A speaking tribute to One Flew Over the Cuckoo's nest author Ken Kesey. Gus Van Sant, Walt Curtis, and Mountian Girl (wife of Jerry Garcia) will be in attendance. Bagdad Theater

* Kill Bill: Volume 1
Unlike the meandering plots of Tarantino's previous films, Kill Bill is dead-on simple: Uma Thurman stars as "The Bride"--an assassin who's shot in the noggin on her wedding day by a band of killers sent out by her former boss, Bill. When she awakes from a coma, she takes revenge. Regal Cinemas

* Land and Freedom
A young communist leaves Liverpool to fight facism in Spain. When he's injured he leaves for Barcelona and joins another anti-Facist group, but eventually becomes disheartened. Directed by Ken Loach. PSU Smith Memorial Union Rm 225

Legend of Johnny Lingo
The life of Joe Falou comes and goes like the tide. As an infant he washes ashore in a canoe, only to be adopted by a wealthy island chief. Later, he is banished to the side of the island populated by ugly and drunk people. But fear not. Joe is able to see their virtues. A low budget and (not always intentionally) campy New Zealand film. Oak Grove 8 Theater

* Lifeboat
Alfred Hitchcock's 1944 film--story by John Steinbeck--about six people trapped on a lifeboat, one of them the man who sunk their ship. Fifth Avenue Cinemas

Looney Tunes: Back in Action
Loony Tunes: Back in Action is dumb. Boring, even. Yes, there were a few funny moments, and your eight-year-old niece would probably love it, but despite that, the film really doesn't do anything Who Framed Roger Rabbit didn't do way back in the day. (Megan Selling) Regal Cinemas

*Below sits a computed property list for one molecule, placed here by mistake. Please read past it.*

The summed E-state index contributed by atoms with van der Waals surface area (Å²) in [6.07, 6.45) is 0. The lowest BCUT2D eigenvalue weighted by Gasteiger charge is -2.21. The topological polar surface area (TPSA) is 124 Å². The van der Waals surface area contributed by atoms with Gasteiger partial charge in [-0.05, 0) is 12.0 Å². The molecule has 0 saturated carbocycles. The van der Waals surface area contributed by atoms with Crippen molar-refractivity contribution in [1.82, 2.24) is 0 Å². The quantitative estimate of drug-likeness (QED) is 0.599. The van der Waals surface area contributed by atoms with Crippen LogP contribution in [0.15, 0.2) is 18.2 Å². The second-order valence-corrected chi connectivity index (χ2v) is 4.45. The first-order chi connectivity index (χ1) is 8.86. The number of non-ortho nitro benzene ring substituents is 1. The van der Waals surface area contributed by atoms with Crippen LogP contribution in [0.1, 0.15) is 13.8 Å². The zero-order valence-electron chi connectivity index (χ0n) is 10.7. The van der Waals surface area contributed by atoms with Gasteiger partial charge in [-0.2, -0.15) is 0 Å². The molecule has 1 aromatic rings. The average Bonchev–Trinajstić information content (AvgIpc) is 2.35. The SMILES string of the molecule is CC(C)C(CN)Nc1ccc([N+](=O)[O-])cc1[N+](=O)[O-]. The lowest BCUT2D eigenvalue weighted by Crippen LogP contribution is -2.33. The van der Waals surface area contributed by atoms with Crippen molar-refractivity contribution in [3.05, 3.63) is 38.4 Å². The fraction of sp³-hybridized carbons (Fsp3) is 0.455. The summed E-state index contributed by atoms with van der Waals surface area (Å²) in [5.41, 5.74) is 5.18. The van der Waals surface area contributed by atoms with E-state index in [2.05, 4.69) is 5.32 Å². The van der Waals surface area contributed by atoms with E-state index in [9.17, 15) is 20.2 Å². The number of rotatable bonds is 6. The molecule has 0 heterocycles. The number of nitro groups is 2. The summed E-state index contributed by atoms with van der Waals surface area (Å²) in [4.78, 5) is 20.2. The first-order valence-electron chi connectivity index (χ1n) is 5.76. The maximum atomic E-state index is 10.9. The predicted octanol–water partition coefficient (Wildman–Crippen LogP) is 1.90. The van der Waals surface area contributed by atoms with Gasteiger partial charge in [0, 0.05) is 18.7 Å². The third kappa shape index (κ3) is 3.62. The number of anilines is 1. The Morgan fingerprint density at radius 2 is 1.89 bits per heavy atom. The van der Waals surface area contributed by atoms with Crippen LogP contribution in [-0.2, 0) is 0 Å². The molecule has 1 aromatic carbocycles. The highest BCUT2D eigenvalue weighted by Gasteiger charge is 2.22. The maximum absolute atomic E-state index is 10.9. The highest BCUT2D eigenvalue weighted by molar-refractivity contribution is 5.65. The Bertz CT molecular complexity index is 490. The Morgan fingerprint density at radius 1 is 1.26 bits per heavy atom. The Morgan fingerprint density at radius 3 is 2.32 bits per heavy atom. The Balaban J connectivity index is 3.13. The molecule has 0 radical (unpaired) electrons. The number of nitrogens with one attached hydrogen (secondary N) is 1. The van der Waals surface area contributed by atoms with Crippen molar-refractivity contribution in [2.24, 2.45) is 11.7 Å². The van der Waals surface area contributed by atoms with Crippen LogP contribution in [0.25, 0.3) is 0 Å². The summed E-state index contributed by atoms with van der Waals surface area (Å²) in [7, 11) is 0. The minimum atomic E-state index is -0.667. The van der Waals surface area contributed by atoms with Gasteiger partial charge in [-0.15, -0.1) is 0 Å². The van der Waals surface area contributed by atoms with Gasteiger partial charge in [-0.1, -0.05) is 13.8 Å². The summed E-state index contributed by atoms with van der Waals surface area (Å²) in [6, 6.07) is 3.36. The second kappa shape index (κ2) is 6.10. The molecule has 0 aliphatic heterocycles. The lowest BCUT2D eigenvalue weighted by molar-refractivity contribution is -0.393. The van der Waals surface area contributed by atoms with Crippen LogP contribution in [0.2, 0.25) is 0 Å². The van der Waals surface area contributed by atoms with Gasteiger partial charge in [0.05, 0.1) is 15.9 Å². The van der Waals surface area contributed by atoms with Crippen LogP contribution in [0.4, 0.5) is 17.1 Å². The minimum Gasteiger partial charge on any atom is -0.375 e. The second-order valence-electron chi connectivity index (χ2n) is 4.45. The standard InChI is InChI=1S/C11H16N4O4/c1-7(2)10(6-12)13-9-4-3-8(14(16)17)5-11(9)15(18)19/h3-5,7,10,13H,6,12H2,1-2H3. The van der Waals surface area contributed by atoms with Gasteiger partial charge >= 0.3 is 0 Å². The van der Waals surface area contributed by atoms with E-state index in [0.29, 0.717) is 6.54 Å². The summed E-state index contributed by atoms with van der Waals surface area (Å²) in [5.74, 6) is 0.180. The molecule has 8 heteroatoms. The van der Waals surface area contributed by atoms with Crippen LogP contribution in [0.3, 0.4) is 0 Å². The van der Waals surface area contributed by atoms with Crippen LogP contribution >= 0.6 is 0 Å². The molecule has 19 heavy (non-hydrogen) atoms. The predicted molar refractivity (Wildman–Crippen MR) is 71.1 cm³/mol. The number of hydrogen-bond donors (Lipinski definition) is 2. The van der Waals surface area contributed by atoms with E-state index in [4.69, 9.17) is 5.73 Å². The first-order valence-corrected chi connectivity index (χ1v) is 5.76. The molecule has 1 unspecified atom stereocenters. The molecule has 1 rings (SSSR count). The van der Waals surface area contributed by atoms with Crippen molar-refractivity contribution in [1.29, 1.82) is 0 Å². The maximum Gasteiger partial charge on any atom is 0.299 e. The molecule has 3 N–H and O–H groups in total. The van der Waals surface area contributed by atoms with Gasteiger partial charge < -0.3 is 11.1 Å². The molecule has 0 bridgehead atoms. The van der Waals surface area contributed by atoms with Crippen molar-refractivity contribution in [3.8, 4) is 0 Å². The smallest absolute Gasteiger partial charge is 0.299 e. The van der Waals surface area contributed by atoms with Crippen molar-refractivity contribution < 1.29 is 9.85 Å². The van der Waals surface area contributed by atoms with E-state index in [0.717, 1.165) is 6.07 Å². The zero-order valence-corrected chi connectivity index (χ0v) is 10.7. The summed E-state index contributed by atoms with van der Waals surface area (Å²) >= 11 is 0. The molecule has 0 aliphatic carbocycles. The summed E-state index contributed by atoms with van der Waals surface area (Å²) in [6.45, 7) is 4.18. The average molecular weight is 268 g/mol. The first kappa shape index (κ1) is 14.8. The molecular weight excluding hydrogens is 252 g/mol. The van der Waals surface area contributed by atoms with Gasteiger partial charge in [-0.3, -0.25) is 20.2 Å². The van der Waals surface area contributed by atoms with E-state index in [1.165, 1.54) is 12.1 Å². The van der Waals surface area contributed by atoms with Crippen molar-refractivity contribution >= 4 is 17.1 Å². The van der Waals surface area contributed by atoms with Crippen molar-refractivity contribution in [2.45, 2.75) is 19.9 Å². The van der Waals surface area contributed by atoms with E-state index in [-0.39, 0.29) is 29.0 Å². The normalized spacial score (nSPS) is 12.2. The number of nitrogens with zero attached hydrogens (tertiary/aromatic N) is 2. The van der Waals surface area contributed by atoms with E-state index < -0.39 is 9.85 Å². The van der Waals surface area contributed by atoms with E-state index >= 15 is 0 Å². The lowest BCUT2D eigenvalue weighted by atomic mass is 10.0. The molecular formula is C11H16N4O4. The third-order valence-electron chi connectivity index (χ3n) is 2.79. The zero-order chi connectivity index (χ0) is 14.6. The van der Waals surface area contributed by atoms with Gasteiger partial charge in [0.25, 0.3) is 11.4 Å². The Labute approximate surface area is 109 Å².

* Lost in Translation
In less delicate hands, Lost in Translation could easily have been a dull, pretentious disaster, but Sofia Coppola has two cards tucked up her sleeve. One is the city of Tokyo itself, which has never looked so mysterious and engaging in an American film, and the other is Bill Murray, the bulk of whose part comes across as having been improvised. Regal Cinemas, Tigard-Joy Theater

* Love Actually
Yes, it's frequently saccharine, and it's a Christmas movie, but it has an incredible cast. Any movie with Alan Rickman, Colin Firth, Emma Thompson, Hugh Grant, Liam Neeson, and Laura Linney is going to have to work its ass off to suck. Love Actually doesn't even work its ass off. Several of its many love-themed story threads are genuinely moving, and several of its scenes are surprisingly hilarious. Regal Cinemas

Matrix: Revolutions
This time around, the Wachowskis don't even mess with philosophy. Mystifyingly, they don't mess with kung fu either--above all else, their bread and butter to this point--outside of an over-the-top superhero climax between Neo and the rogue program Smith who, for poorly explained reasons, has become a kind of demigod. Meanwhile, filling the brunt of the film, the humans in the City of Zion wage endless battles with the oncoming machines and their squadrons of sperm-looking freaks. Explosions and gunfire fill the screen for what feels like hours, streamlined with an amazingly huge glut of banal one-liners, plus the development of Trinity and Neo's "love," which is only slightly less passionless than the mating scene in the IMAX classic, Beavers. (Justin Sanders) Regal Cinemas

Mystic River